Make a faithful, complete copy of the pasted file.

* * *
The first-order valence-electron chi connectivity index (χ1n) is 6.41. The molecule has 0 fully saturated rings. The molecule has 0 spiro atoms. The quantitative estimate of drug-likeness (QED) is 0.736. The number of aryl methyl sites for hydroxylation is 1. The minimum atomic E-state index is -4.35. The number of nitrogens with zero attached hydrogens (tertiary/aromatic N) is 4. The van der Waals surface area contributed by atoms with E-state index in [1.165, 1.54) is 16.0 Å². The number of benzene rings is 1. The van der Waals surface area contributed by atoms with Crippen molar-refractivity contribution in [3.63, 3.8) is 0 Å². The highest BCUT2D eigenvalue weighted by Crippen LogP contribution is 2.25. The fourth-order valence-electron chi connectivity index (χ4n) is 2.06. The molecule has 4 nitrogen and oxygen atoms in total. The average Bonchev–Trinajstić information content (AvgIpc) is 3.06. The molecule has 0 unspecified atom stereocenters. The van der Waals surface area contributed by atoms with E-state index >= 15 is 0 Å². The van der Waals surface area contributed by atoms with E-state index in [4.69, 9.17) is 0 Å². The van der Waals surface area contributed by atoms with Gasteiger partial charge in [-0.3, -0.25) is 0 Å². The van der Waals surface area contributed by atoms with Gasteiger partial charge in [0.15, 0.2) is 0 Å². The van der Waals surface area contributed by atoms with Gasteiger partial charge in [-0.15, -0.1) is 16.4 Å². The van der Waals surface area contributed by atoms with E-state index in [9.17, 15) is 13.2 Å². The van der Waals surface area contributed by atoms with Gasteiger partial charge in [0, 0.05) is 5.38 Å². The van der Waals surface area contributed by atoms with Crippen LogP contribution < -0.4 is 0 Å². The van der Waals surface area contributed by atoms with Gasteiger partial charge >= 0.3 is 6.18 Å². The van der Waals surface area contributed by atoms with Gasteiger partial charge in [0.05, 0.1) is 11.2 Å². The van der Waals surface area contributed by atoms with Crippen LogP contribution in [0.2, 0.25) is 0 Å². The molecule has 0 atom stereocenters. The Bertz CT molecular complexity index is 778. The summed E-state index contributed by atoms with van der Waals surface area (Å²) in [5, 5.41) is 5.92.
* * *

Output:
The first-order valence-electron chi connectivity index (χ1n) is 6.41. The molecule has 0 fully saturated rings. The molecule has 0 spiro atoms. The quantitative estimate of drug-likeness (QED) is 0.736. The number of aryl methyl sites for hydroxylation is 1. The minimum atomic E-state index is -4.35. The number of nitrogens with zero attached hydrogens (tertiary/aromatic N) is 4. The van der Waals surface area contributed by atoms with E-state index in [1.165, 1.54) is 16.0 Å². The number of benzene rings is 1. The van der Waals surface area contributed by atoms with Crippen molar-refractivity contribution in [3.63, 3.8) is 0 Å². The highest BCUT2D eigenvalue weighted by Crippen LogP contribution is 2.25. The fourth-order valence-electron chi connectivity index (χ4n) is 2.06. The molecule has 4 nitrogen and oxygen atoms in total. The average Bonchev–Trinajstić information content (AvgIpc) is 3.06. The molecule has 0 unspecified atom stereocenters. The van der Waals surface area contributed by atoms with E-state index >= 15 is 0 Å². The van der Waals surface area contributed by atoms with E-state index in [4.69, 9.17) is 0 Å². The van der Waals surface area contributed by atoms with Gasteiger partial charge in [-0.3, -0.25) is 0 Å². The van der Waals surface area contributed by atoms with Gasteiger partial charge in [0.15, 0.2) is 0 Å². The van der Waals surface area contributed by atoms with Gasteiger partial charge in [-0.15, -0.1) is 16.4 Å². The van der Waals surface area contributed by atoms with E-state index in [9.17, 15) is 13.2 Å². The van der Waals surface area contributed by atoms with Gasteiger partial charge in [0, 0.05) is 5.38 Å². The van der Waals surface area contributed by atoms with Crippen LogP contribution < -0.4 is 0 Å². The van der Waals surface area contributed by atoms with Gasteiger partial charge >= 0.3 is 6.18 Å². The van der Waals surface area contributed by atoms with Gasteiger partial charge in [0.05, 0.1) is 11.2 Å². The van der Waals surface area contributed by atoms with Crippen LogP contribution in [0.2, 0.25) is 0 Å². The molecule has 0 atom stereocenters. The Bertz CT molecular complexity index is 778. The summed E-state index contributed by atoms with van der Waals surface area (Å²) in [5, 5.41) is 5.92.